New Jersey CPAs split on legal marijuana

New Jersey CPAs are almost evenly split on the legalization of adult-use marijuana in the state and its potential impact on the local economy, according to a new survey by the New Jersey Society of CPAs.

Of the 1,058 New Jersey CPAs polled by the NJCPA earlier this month, 48 percent believe that legalization of adult-use marijuana would help the local economy. Conversely, 22 percent of respondents said legalized cannabis would have no economic impact, and 20 percent said legalization would hurt the economy.

Overall, 51 percent of New Jersey CPAs favor adult-use legalization of marijuana while 48 percent oppose it. Of the 559 respondents who are pro-legalization, more than 40 percent favor a potential 12 percent cannabis sales tax, while 32 percent support a tax of between 12 and 25 percent. New Jersey Governor Phil Murphy has previously called for a 25 percent tax on potential cannabis sales, while New Jersey Senate President Stephen Sweeney supports a 12 percent tax.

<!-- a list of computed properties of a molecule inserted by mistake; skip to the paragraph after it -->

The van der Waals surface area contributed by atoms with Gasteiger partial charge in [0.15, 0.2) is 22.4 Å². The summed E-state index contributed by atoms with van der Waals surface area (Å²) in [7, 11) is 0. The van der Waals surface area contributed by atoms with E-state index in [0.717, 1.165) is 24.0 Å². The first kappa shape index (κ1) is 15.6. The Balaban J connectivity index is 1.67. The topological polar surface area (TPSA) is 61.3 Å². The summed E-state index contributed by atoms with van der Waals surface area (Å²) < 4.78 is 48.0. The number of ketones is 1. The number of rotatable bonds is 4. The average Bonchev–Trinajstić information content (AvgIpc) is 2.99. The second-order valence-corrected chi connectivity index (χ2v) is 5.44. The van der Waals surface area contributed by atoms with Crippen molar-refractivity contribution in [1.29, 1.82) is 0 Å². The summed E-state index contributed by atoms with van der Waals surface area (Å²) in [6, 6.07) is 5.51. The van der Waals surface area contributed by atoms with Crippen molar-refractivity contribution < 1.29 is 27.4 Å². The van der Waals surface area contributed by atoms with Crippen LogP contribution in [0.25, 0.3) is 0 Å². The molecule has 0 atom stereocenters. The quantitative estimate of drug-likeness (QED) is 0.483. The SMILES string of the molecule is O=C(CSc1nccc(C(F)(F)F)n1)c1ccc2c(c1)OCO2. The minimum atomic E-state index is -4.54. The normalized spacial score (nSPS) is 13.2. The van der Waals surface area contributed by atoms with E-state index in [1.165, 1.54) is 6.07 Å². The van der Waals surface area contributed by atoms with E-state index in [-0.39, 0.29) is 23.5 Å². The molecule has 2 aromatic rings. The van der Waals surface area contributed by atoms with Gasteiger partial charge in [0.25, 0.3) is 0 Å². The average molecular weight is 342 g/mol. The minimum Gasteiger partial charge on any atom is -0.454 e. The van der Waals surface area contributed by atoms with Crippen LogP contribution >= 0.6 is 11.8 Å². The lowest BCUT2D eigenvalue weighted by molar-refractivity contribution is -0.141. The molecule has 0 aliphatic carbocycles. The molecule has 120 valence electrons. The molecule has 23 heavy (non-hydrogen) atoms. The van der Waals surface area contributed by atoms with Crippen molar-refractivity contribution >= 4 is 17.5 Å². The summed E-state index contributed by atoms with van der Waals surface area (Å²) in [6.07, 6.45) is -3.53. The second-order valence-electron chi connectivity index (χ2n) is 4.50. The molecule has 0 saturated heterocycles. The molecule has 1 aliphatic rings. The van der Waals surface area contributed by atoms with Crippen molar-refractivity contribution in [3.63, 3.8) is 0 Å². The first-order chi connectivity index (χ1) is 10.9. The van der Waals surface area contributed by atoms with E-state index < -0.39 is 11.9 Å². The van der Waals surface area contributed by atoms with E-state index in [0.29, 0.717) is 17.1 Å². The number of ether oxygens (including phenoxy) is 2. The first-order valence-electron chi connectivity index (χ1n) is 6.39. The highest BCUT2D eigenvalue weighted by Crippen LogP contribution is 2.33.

The poll comes on the heels of Governor Murphy calling for the legalization of adult-use marijuana in his State of the State address on Jan. 15, citing social justice and increases in state revenue. New Jersey currently prohibits recreational marijuana, but allows medicinal marijuana use.

“The survey results show that our members, while equally divided over the concept of the legalization of adult-use marijuana, do see a benefit to the state’s economy,” said NJCPA CEO and executive director Ralph Albert Thomas in a statement. “If indeed this bill is passed, CPAs will be in high demand to ensure the efficiency of such an industry.”

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